"We are making everyone aware that we are not happy with the $301 million in last minute projects," Americans for Prosperity-Florida spokesman Andres Malave said Sunday. "AFP stands with Floridians who wouldn't be disappointed if the governor vetoed projects not beneficial to all taxpayers."

Weeki Wachee River
Fredlyfish4 / Flickr

Proponents of water and land conservation are being advised to have "low" expectations as the environmental portion of the state budget is pieced together.

The House and Senate remain split on funding for land acquisition with money from last year's voter-approved Water and Land Conservation ballot initiative, known as Amendment 1.

Lawmakers are also struggling with a flood of requested individual water projects, leaders of the budget talks on agricultural and natural resources said Monday.

Meredyth Hope Hall & Sara Brockmann / The Office of Governor Rick Scott

Gov. Rick Scott's call for more money to attract businesses to Florida put an unexpected halt Monday to budget talks on transportation, tourism and economic-development issues.

Senators claimed a "lack of respect" as they sought what they considered an adequate explanation about why the House wanted to boost funding for Enterprise Florida, the state's public-private economic development agency.

Florida Water and Land Legacy / Instagram

Despite continued lobbying and statewide rallies, lawmakers with control over a water-and-land funding package don't appear to be open to pleas to increase spending on environmental lands.

But as budget talks likely begin this weekend, with the Legislature focused more on deciding whether to expand health-care coverage and how much to earmark for education, proponents of a 2014 environmental ballot initiative say they will continue to push for an increase in spending on land and water projects.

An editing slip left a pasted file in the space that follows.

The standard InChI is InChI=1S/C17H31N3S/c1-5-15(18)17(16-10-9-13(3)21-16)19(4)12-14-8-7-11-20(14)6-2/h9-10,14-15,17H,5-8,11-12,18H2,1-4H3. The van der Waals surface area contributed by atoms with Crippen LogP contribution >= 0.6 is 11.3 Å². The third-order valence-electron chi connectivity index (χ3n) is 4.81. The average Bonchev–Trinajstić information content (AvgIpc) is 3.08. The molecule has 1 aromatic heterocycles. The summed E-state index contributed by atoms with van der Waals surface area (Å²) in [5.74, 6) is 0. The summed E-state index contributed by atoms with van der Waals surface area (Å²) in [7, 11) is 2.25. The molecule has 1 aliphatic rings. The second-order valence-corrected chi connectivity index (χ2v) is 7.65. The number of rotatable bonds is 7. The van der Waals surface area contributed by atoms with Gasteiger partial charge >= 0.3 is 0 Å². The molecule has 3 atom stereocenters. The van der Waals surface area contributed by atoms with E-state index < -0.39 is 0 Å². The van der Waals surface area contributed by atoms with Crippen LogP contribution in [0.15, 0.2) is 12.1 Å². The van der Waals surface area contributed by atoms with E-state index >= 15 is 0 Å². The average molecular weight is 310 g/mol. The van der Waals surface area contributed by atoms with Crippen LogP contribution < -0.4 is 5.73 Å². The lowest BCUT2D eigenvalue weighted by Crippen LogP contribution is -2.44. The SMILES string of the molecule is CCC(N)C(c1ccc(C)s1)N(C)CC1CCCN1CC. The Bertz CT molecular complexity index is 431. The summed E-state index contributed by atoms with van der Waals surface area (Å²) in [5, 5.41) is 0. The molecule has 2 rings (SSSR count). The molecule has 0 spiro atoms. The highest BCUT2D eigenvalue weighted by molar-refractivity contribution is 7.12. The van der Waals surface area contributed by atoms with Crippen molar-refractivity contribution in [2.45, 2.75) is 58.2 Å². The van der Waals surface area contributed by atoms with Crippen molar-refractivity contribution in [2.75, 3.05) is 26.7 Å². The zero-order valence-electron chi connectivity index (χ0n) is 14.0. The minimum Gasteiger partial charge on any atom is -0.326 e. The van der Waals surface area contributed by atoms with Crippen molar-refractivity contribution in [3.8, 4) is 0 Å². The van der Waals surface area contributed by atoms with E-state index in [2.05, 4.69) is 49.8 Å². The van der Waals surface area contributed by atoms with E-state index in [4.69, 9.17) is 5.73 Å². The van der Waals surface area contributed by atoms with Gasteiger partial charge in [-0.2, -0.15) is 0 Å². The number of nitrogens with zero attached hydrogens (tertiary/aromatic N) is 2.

The Office of Governor Rick Scott

Gov. Rick Scott vetoed bills Tuesday that were intended to increase convenience-store security and to give policyholders more options as the state seeks to move them out of Citizens Property Insurance Corp.

Scott said one measure (HB 755) would force convenience stores to add "potentially costly security." The second bill (HB 1087), he said, "undermines progress" in shifting policies into the private insurance market from the state-backed Citizens.

Lawmakers approved both bills without opposition during this spring's regular legislative session.

tax cut chart
Jessica Palombo / WJCT News

Floridians could still get a reduction in their cable-TV and cell-phone bills as part of a new House tax-cut package, but the overall plan likely will fall short of the tax cuts sought by Gov. Rick Scott.

Also, Scott's call to permanently lift the sales tax on the purchase of college textbooks may be altered, as the House is repackaging a tax-cut package (HB 7141) from the regular legislative session to help develop a budget that lawmakers say will include higher health-care costs.

Daniel Oines / Flickr

Voter-approved money for land and water conservation could be used to help create asphalt and concrete bicycle and running paths across Florida.

Among the bills that will be discussed in a special legislative session next month is a transportation measure (SB 7054) that would designate $50 million a year for the creation of a statewide network of bicycle and pedestrian paths known as SunTrail.

Florida Fish and Wildlife Conservation Commission

Rules for the state's first bear hunt in more than 20 years have been published as the Florida Fish and Wildlife Conservation Commission is expected next month to give final approval to the hunt.

The posting of the rules came as the Humane Society has reached out to Gov. Rick Scott to halt the pending hunt because the commission has yet to determine how many bears are in Florida.

"This is very premature," said Kate MacFall, the Humane Society's Florida director. "They haven't even finished the count. They don't even know about the bear population."